The favorite for the SEC’s regular season championship is no longer located in Lexington, Kentucky.
It does not have the presumptive No. 1 overall pick in the 2016 NBA Draft in Ben Simmons on its roster, nor is it situated in the middle of the bustling center of American country music with three potential first round picks.
It’s not dealing with replacing a coaching legend in Billy Donovan, and it doesn’t possess one of the supremely famous coaches who entered the SEC over the past two offseasons.
Instead, the SEC favorite is in the midst of the culmination of what has been a five-year project that involved switching leagues, taking chances on transfers, and building toward this season, the first featuring a full roster recruited by the current staff.
Indeed, Texas A&M has flown under the radar not only as a contender in the SEC, but also nationally for the first two months of the season. Why is that the case? I asked their coach, Billy Kennedy.
“You know, I really don’t know,” Kennedy answered. “I can’t put my finger on it. We’re at a great school. We’re in a good league. I thought we were really good last year, and just came up a bit short. We could have finished second at the end of the year with one more win in the league. So, I just don’t know what to tell you. We’re boringly good, I guess.”
Kennedy gave a slight chuckle when rolling off that “boringly good” line, but he has a point from the national narrative perspective. The Aggies are a senior-heavy group, featuring four players in their fourth or fifth year in college basketball. They hang their hat on the defensive end, currently ranking ninth nationally in adjusted defensive efficiency according to KenPom. They have All-SEC-level talent, particularly in Danuel House and Jalen Jones, but no one quite on the level of a potential All-American. That’s likely in part because they share the ball as well as anyone, assisting on a higher percentage of their field goals than all but three other teams in the country.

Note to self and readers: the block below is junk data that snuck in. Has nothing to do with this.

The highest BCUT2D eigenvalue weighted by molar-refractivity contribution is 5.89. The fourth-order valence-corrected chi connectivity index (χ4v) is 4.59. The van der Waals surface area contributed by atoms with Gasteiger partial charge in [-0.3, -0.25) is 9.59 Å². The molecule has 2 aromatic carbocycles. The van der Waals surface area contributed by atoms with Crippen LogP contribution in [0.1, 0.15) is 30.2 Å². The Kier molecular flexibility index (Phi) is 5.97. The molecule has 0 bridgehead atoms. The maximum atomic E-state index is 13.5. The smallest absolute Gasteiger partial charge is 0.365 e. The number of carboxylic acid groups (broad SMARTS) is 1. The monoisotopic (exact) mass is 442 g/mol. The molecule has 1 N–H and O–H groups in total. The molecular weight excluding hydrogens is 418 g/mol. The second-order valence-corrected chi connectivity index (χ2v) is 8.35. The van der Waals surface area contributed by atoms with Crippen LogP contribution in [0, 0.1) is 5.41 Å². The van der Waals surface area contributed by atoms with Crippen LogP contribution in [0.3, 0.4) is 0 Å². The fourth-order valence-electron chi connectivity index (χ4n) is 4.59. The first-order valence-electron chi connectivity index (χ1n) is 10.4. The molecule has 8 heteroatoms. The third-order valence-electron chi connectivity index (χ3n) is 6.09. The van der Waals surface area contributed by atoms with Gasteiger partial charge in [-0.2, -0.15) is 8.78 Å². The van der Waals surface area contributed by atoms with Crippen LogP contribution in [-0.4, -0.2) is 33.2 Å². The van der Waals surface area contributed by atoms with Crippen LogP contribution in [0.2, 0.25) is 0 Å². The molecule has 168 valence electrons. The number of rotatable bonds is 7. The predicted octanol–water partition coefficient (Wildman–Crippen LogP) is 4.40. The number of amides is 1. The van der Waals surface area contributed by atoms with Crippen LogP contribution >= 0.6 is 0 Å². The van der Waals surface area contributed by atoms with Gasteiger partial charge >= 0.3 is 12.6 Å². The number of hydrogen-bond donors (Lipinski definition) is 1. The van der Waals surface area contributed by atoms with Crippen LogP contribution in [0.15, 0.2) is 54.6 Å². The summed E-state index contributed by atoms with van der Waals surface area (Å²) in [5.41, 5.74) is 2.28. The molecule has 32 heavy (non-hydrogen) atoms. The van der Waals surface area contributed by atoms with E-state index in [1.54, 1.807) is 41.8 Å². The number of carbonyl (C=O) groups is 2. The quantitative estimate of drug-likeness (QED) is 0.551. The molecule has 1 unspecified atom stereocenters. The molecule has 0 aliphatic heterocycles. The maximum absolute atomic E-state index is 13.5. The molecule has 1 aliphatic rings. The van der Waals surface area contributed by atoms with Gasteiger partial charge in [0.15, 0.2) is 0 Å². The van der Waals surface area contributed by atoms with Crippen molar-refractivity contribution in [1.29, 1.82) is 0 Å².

Not exactly sexy, right?
But good trumps sexy and that’s exactly what this group is. The Aggies are currently sitting at No. 10 in the AP Poll, No. 8 in the Coaches Poll, and No. 7 in KenPom. The resume isn’t exactly lacking either. At 16-2, they have a top-40 strength of schedule rating and their five top-50 wins are only eclipsed by Villanova and Iowa so far. They’re the lone unbeaten team left in the SEC at 6-0.
There’s just really not much to dislike about what the team has done so far, and that’s more than you can say for anyone else in the SEC. Plus, look at how the schedule lines up for them the rest of the way. Their last non-conference game is a home matchup against Iowa State next Saturday. Then, the rest of the SEC schedule kicks into gear, but sets up perfectly for a run. They only have to face the two other top contenders in the SEC, South Carolina and Kentucky, once, and they get to do so at Reed Arena. They do get a home-and-home against Vanderbilt and road contests against LSU and Arkansas that could be tricky, but beyond that the schedule is eminently manageable. That’s a major part of why KenPom currently projects them to finish 15-3 in the conference, which is a full three games better than anyone else.
Calling them the favorites for the regular season crown in the league is not an overreaction at this point, it’s simply just reality. How did we get to this point? Well, that’s a pretty long story.
When Kennedy first got to Texas A&M from Murray State in 2011, expectations were high after returning six of eight leading scorers from a group that had just made the NCAA Tournament under Mark Turgeon. Plus, the school was on a run of making six straight tourney appearances after a 19-year absence previously. It was named the co-favorite of the Big 12 in its final year in the league along with Kansas.